And here we go… So I picked up the first wave of Marvel Legends figures at Toys R Us’ website, all except for Ghost Rider, which they didn’t have In Stock. That was cool with me since I really wanted to hunt down the orange variant rather than the bewilderingly standard blue flame version, or as I like to call him Hellespont Ghost Rider. As luck would have it, I ran across the orange version the very next day at Walmart just standing there on the shelf and I snatched him up. It was the first time I’ve seen these at retail, so they must have just put them out because there was almost an entire case there.
Behold, the new Marvel Legends packaging! The first time I saw pictures of this my head almost exploded from sensory overload. It is a very busy package deco with word explosions coming at you from all angles. Overall, I like it for its “in your face” comic book style motif. I’d almost say I prefer Mattels more elegant and refined DC Universe Classics cards if it weren’t for the personalized character artwork on the front and back of the new ML cards. Yep, that’s Ghost Rider’s huge mug on the upper left hand corner of the card and I’ll always go for a personalized cardback over a generic one anyday. Among the scattering of declarations on the card is the figure’s name, the fact that it is part of the Terrax wave and includes both the left and right arms of the figure, and that this is indeed the “Return of Marvel Legends.” Whereas Mattel hides their C&C pieces at the bottom under the insert, Hasbro has chosen to feature them by putting them off to the side in front of a segmented part of the card. I think I like it!
Surprisingly, the back of the card is a lot less cluttered. You get a huge, really nice piece of character art with a little tag line about Ghost Rider. You get a picture of the BAF, Terrax, and you get pictures of each of the other figures in the wave and which BAF piece they come with. So, my only complaint here is that Hasbro should have included a little bio and stats on the character like Mattel does with the DCUC figures. At the very least a “First Appearance” stat would have been nice.
Wow. I was pretty nervous about what Hasbro was going to turn out here, but once out of the package, Ghost Rider has set a lot of those fears at ease. Yes, he’s a really solid and detailed sculpt. Let’s face it, a character with a flaming skull is not the easiest action figure to sculpt convincingly, but I really think Hasbro’s team did a great job here. The skull itself sports a lot of character with narrowed, squinting eyes and the a rictus grin worthy of The Rider himself. The use of the sculpted, orange translucent plastic on the top of the skull and the shoulders really looks fantastic, and I’m willing to bet it also looks pretty good in the regular blue version too.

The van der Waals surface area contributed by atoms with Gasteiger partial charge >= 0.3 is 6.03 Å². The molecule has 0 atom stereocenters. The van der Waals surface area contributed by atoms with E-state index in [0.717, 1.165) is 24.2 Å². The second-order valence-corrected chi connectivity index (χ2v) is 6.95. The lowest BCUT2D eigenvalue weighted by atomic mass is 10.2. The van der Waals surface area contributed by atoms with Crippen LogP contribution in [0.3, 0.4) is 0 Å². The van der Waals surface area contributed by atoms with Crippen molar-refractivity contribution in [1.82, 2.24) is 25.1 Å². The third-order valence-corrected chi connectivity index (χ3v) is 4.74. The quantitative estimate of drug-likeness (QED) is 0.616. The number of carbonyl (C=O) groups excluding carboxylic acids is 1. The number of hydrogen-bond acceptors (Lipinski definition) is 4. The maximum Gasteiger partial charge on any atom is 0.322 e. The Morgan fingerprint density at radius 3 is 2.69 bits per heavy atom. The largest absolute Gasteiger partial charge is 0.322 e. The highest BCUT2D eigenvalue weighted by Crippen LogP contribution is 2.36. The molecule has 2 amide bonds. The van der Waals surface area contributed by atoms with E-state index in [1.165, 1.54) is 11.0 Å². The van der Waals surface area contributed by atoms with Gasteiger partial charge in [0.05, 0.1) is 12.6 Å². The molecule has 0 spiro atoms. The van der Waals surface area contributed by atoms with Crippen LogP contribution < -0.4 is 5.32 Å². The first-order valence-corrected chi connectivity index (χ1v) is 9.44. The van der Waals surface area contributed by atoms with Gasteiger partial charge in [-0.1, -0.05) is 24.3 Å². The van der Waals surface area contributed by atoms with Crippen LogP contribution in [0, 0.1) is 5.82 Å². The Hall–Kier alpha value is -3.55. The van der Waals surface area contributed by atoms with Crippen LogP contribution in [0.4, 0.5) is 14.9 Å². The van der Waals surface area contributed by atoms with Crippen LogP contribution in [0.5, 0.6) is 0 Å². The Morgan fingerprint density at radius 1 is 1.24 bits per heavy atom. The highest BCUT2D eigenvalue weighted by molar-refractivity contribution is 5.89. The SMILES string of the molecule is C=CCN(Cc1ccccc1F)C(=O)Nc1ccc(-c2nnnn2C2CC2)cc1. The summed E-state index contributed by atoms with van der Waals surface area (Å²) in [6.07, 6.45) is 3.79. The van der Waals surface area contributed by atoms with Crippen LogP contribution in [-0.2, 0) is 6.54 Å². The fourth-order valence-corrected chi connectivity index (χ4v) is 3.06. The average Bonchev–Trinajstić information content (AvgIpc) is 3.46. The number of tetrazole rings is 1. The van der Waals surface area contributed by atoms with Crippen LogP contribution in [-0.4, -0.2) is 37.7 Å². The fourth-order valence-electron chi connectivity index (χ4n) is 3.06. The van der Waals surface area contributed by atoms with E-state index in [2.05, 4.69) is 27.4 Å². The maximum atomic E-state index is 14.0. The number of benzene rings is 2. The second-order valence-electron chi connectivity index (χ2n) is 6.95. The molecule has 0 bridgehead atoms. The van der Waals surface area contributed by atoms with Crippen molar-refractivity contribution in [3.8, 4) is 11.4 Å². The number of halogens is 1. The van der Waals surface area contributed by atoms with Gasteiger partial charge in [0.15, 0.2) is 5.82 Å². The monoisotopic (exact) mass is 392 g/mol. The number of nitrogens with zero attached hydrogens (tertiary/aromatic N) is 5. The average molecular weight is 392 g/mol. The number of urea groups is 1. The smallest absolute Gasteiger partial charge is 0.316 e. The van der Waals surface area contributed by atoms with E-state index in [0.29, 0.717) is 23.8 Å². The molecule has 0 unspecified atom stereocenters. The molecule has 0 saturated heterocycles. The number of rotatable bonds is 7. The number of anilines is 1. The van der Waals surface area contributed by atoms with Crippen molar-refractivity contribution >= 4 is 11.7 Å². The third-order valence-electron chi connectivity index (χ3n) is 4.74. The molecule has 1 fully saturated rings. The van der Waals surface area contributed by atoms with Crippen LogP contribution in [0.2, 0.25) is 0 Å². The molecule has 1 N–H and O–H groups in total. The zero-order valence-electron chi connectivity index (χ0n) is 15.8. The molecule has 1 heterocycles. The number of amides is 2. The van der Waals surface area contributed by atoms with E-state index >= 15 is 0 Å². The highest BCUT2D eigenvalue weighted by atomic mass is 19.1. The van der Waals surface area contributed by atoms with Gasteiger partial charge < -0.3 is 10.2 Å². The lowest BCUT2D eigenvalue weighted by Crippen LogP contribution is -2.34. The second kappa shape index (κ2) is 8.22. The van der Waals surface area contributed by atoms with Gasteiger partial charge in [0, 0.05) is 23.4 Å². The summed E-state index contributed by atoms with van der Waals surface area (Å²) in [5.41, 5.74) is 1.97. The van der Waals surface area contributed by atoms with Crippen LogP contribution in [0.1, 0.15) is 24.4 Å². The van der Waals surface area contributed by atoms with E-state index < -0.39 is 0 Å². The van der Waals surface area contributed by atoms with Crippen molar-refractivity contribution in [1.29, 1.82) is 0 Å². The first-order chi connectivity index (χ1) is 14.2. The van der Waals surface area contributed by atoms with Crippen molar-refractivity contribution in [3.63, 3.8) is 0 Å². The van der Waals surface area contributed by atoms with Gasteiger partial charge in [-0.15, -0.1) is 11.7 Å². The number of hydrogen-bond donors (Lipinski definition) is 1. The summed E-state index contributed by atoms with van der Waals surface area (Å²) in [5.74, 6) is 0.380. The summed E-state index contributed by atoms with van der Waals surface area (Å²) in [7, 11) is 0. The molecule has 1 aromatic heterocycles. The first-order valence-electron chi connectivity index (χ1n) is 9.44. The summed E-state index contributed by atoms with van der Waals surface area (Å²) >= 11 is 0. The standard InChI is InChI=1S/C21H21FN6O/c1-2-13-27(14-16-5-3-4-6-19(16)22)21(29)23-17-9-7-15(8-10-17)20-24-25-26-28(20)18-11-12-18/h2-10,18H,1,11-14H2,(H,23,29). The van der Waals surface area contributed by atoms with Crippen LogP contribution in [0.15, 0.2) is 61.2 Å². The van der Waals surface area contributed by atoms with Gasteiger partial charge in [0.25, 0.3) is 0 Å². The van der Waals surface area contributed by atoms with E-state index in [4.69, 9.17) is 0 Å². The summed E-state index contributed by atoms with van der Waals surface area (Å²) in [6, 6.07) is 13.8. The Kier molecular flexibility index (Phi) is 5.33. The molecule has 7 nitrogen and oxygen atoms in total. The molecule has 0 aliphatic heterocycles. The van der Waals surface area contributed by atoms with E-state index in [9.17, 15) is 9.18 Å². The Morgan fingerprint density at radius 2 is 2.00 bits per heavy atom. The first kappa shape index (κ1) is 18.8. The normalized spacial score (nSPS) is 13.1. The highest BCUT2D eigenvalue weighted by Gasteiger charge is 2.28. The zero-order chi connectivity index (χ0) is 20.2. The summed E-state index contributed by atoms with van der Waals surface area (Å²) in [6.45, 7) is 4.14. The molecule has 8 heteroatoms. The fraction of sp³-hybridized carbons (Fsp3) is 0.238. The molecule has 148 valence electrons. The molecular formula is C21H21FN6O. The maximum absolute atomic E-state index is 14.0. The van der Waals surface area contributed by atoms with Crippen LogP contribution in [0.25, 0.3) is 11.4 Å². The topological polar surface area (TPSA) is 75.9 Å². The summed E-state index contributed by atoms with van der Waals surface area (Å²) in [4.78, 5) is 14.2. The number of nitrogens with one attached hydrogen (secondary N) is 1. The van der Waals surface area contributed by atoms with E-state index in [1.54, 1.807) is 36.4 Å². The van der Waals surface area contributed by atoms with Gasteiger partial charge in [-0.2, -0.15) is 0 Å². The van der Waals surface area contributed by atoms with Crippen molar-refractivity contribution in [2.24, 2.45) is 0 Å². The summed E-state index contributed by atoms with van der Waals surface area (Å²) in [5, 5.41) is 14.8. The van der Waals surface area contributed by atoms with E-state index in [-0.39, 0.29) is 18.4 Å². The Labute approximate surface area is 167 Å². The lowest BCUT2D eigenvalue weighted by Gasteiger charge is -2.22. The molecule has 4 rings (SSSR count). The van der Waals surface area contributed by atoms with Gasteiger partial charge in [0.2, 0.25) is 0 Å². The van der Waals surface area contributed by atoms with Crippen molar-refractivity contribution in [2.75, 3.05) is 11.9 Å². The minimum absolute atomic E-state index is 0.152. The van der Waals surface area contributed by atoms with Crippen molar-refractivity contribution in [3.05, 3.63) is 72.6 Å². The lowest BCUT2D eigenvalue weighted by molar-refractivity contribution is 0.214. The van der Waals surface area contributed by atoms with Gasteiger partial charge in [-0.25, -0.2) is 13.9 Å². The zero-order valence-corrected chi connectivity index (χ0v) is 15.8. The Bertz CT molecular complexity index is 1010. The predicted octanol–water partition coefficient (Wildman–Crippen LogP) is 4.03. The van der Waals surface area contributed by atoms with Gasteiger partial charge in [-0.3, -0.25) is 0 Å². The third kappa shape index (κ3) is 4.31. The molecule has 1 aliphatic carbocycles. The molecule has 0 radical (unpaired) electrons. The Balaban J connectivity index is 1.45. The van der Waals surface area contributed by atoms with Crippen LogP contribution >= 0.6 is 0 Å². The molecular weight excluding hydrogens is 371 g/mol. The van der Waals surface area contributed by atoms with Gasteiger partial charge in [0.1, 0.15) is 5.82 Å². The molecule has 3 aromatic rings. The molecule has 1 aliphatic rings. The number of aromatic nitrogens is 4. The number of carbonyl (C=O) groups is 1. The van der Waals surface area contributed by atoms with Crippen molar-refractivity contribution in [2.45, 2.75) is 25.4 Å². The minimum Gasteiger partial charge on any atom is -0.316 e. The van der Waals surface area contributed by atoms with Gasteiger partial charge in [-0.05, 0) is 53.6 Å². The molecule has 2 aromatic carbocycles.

With the exception if his forarms and lower legs, Ghost Rider’s armor and chains are sculpted in separate, softer plastic pieces and worn over the figure’s core body, with the trench coat style top coming down off of his back to just above his ankles. The leg and arm armor have a nice rough-hewn, pitted texture, as does his shoulder armor. The whole ensemble really delivers on Ghost Rider’s sinister and iconic look very well. In terms of overall sculpt and design, there’s really nothing I would change here.
The paintwork, on the other hand, doesn’t impress me as much as the sculpting. Here’s the problem: There’s some subtle orange paint wash on the armor, chains, and the inside of the collar that is probably meant to convey the flames reflecting off the metal. It was an incredibly nice idea that shows a lot of thought went into the deco. Unfortunately, its something that is probably hard to pull off with exacting detail on a figure in this price range, and I don’t think it turned out quite as intended. It just looks more like tarnish than reflected flames. It doesn’t spoil the figure for me, but I’d have preferred the figure without it.
How about articulation? Ghost Rider features ball joints in the neck, shoulders, and hips. You get double hinges in the elbows and knees. The wrists and ankles feature both hinges and swivels, and he has a ball joint in the torso. While the number of points may seem lacking, the truth is that between the ball joints and the double-hinges, you really can get an amazing amount of good poses out of him and overall he seems to have a bit more range of motion than Mattel’s DC Universe Classic figures.
Accessories? Nada. Unless you count Terrax’s arms, Ghost Rider doesn’t come with any accessories. That’s a bit disappointing since his right hand is obviously sculpted to hold something and even the Marvel Universe version came with a length of chain for him to hold.
And there we go. I’m going to give Hasbro a pass on the paint, since its more a personal preferance on my part than anything else. That being said, Ghost Rider is certainly a home run in my book. The inaugural wave of Marvel Legends really needed to shock and awe collectors in order to get them to bite, and I think that makes Ghost Rider a nice pick for this wave. In a line that will inevitably feature a fair number of figures with standard bodies and painted costumes, this guy flaunts a lot of specialized sculpting and shows off what the line will be capable of at its best. As the first figure in this line that I opened, I come away very satisfied and looking for more. Tomorrow… Extremis Iron Man!